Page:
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Lexy

rent paid in pesos, what's the law?

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"Give a man enough rope and he'll hang himself".

An old expression and not meant to be taken literally.

The business was sold in 2008 to Steve and Fernando who have taken it 3 levels above what we had and they deserve all the credit for that.

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"Give a man enough rope and he'll hang himself".

An old expression and not meant to be taken literally.

The business was sold in 2008 to Steve and Fernando who have taken it 3 levels above what we had and they deserve all the credit for that.

So you are hanging yourself?

I am not interested in your commercial affairs.

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We'll let the audience decide.

I was merely indicating from whence my information came having been in business, also a long term rental that was priced in dollars and all the way being guided by our attorney. I didn't come by it from sitting at the "Table of Knowledge" at either Salvador's or the donut shop as much "knowledge" I have heard over the years has come from.

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We'll let the audience decide.

I was merely indicating from whence my information came having been in business, also a long term rental that was priced in dollars and all the way being guided by our attorney. I didn't come by it from sitting at the "Table of Knowledge" at either Salvador's or the donut shop as much "knowledge" I have heard over the years has come from.

Your experience was running a B&B, not renting property.

I got my legal ability from actually filing in state court, federal court and all the way to SCOTUS. I don't hang out at Salvador's or the donut place.

This subject is about paying pesos in Mexico. Pesos are the legal currency in Mexico and must be the currency in all contracts as well as the contract must be written in Spanish and all involved must have originals, not copies.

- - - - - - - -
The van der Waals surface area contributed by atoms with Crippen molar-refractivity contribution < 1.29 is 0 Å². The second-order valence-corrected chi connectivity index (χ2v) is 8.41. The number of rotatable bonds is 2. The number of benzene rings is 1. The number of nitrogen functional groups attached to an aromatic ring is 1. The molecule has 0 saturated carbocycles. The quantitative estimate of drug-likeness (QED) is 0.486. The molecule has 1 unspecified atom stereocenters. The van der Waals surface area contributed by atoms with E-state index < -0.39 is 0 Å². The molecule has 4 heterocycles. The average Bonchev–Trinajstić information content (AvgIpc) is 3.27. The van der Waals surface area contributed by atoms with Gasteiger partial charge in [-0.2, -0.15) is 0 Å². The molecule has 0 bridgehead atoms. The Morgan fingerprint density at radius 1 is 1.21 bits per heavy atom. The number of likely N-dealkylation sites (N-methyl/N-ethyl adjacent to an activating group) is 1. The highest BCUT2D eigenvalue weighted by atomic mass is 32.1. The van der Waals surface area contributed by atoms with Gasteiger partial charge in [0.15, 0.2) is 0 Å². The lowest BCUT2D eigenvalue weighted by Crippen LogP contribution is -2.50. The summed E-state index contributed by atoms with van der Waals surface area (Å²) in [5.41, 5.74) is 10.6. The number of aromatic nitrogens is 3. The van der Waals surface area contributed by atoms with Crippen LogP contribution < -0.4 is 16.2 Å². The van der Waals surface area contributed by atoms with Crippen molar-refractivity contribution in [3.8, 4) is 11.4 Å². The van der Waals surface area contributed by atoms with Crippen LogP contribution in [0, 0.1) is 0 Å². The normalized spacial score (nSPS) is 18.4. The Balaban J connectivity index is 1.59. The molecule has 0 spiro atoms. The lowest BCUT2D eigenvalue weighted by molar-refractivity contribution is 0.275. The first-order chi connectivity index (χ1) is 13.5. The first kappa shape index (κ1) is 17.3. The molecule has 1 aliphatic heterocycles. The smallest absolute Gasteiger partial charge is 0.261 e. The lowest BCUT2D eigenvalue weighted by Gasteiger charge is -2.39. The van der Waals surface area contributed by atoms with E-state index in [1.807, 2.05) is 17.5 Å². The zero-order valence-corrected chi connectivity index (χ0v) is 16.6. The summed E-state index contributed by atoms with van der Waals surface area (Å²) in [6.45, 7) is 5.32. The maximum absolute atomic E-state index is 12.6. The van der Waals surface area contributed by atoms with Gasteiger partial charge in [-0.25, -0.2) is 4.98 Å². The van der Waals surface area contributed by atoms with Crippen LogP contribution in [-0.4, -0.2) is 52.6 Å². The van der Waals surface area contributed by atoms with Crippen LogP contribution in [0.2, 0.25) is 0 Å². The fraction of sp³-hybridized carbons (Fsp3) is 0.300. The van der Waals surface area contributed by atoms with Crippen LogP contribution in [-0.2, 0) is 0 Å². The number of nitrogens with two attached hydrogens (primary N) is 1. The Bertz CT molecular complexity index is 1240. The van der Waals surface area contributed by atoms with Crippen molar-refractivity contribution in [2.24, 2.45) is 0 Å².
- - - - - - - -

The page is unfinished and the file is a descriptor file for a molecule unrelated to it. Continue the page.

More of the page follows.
Not doing this, is like a landlord in the U.S. writing a contract in German because he is German, and saying the tenant must pay in Bit Coins. Do you think that would hold up in court? I don't think so.

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Which case did you argue at SCOTUS?

How many cases here in Mexico?

In your example if Bitcoins are a legal currency and both parties wanted that currency used and wanted it written in German, then yes I believe that would be a legal contract.

Anyhow, if I got bad legal advice and it appears I must have, since anyone who argued a case before SCOTUS must be much wiser than a local hick attorney here in Mexico, I guess I was just lucky not to get caught.

I will stop taking up bandwidth on this interesting topic.

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Ay, ay, ay, now my head is spinning! I've considered the posts stating that the peso exchange rate on a lease should be fixed to the time the lease was signed. That was news to me. I only started paying my rent in pesos to my Mexican landlord (no rental agent) because no one will accept US checks here now, since FATCA or whatever it is - unless those checks are being sent to the US??

To reiterate: If I still were able to pay my rent with a US check, my landlord would cash it somewhere and reap the benefit of the current exchange rates. My check would still be in the same amount of USD.

IF I pay in pesos, I pay the current peso rate which affords them a lot more pesos, but is still costing me the same amount in USD. In doing this, I am NOT paying higher rent. So, to me that has not been a problem. I don't even know how much they follow the exchange rate changes.

But... now I wonder if I should inform them that my peso amount should be tied to the rate at the time I first signed my lease, 3.5 years ago. That would lower their rent. They would not be happy about that. Plus, I don't even have a lease now - we mutually agreed to not continue with it because I am happy in my house (except for the noise) and they like me as a tenant.

So, if you were me, what would you do regarding this matter? I'm well aware that if I were paying the peso rate at the time of my original signing of the lease, my rent would have declined by about 30% which would be great for me, not so great for them, because the Mexicans do experience general inflation when the peso devalues a lot.

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So, if you were me, what would you do regarding this matter? I'm well aware that if I were paying the peso rate at the time of my original signing of the lease, my rent would have declined by about 30% which would be great for me, not so great for them, because the Mexicans do experience general inflation when the peso devalues a lot.

Compared to neighbors, others living in similar places, are you paying, more, the same, or less? If its the same or less, say nothing, continue forward, steady as she goes. If its more, then have a discussion.

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I am still waiting for Spencer's opinion on this thread,I've waiting all these days.

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I think Spencer might be backed up with paying clients. I've been waiting on some papers for over a week and I'd rather he work on my stuff than peruse the board giving free advice.